It’s time for mineral-rich countries to write their own history

John McIIroy | 09 May 2024 | General

As the world transitions to a ‘green’ industrial revolution, countries with reserves of the critical minerals that power clean growth should be in a position of strength. But history says otherwise.  In our final blog of our critical minerals series, we look at historical problems associated with FDI in extractive industries and suggest how Investment Promotion Agencies can help generate the most value from their assets.

FDI and the natural resources curse

Many mineral-rich countries have ended up victims of what has been termed the ‘natural resources curse’. They underperform economically despite having access to abundant resources. There are many reasons put forward for this, ranging from poor governance to multinational corporations using transfer pricing to artificially manipulate tax and profit-sharing agreements, but the fact remains that what should be a benefit often ends up a curse.

This is also true for FDI where research has shown that natural resources can have a detrimental effect on foreign investment. In this case, when a country has attracted resource-seeking FDI it often did so at the expense of investment in other parts of the economy. The result is that reduced investment in the broader economy can have significant impact on the financing and innovation that is essential for growth.

Time to move up the value chain

While research on extractive industries and FDI has typically focused on resources such as oil, gas, and coal (with data from the early part of the century), there is little evidence to suggest that the transition to critical minerals will change the dynamic.  To stop history repeating itself, mineral-rich countries and the agencies that promote investment in these countries must use this moment of high demand to stake a claim for a bigger slice of the economy they underpin.

If you are a country rich in high demand minerals your strategy should be to move up the value chain. For example, increasing domestic processing capacity so you can export intermediate or finished goods. The prize would be better jobs, higher tax revenues, and increased export values.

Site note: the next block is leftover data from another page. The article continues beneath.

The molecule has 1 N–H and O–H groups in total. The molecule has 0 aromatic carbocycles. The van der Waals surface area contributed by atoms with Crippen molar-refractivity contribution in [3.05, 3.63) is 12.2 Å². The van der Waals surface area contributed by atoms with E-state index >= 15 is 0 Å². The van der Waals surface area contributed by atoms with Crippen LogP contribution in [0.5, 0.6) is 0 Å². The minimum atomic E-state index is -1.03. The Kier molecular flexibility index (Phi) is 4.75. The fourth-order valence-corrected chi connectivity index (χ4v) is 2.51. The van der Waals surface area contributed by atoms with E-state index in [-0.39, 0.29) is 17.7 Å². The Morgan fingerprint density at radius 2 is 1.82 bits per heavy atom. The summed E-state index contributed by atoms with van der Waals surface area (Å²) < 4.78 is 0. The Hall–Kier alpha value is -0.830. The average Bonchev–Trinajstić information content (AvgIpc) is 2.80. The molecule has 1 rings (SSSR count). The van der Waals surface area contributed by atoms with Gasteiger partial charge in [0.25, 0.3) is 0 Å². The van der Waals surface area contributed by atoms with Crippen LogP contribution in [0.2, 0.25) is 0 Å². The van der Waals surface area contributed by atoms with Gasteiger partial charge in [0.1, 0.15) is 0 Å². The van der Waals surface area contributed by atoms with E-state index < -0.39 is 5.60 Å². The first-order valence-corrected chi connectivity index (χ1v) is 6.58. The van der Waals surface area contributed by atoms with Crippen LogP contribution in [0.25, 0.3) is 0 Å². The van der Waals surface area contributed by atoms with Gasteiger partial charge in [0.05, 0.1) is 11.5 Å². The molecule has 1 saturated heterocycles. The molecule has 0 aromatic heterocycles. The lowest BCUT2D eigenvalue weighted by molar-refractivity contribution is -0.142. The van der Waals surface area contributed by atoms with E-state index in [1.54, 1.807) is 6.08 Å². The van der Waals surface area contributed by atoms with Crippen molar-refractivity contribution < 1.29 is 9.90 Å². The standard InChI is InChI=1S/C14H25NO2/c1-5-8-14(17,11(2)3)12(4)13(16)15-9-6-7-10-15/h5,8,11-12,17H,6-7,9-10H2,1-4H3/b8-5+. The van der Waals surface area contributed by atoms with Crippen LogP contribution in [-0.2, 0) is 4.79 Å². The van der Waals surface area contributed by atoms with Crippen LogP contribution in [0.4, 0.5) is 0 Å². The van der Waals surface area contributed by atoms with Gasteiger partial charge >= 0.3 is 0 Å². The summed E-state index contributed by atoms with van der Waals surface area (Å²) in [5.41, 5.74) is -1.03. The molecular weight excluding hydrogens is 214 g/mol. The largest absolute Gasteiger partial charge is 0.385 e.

There is evidence that this is happening. One example provided by our partner SMM, a leading metals information provider,  involves a subsidiary of American Resources Corporation who partnered with companies in Ghana to build Africa’s first lithium processing plant in Ghana. As part of the deal, the plant will include a training facility for lithium processing, emphasising new arrangements where skills and knowledge transfer are incorporated to empower local talent.

However, such examples are the exception rather than the rule, and given the size of demand there is more that needs to be done by governments to attract the investment that will produce the best return for domestic economies.

How investment agencies can secure the best deal

Investment Promotion Agencies play a key role in attracting extractive industries and the value they provide is often through balancing the needs of economic development with the needs of global companies who must answer to shareholders.

In any negotiation, it is important to understand what the other party wants. In this case, agencies are dealing with companies who expect to make a profit from what is typically a huge upfront investment, and they are looking for long-term stability, regulatory simplicity, access to data, ease of operations, and skilled workers.

For mineral-rich countries it is essential to create value propositions that highlight investment in skills, infrastructure, and downstream industries, alongside examples of regulatory support and good governance. To further seal the deal, propositions supported by improved geological mapping, or the offer of such, can also help differentiate the offer by demonstrating the commercial viability of potential sites.

While investment attraction is a competitive process, governments should also learn from the past and think beyond their borders. Wider regional cooperation that stops mining companies from playing one off against the other will help set the boundaries for investment encourage value rather than a race to the bottom.

Seize the moment

Mineral resources can become a source of economic growth, but only if governments have a strategy to get the greatest benefit from their assets. Identifying how to move up the value chain and the associated investments in skills, infrastructure, and information will make countries more attractive to international investors while also benefitting the local economy.



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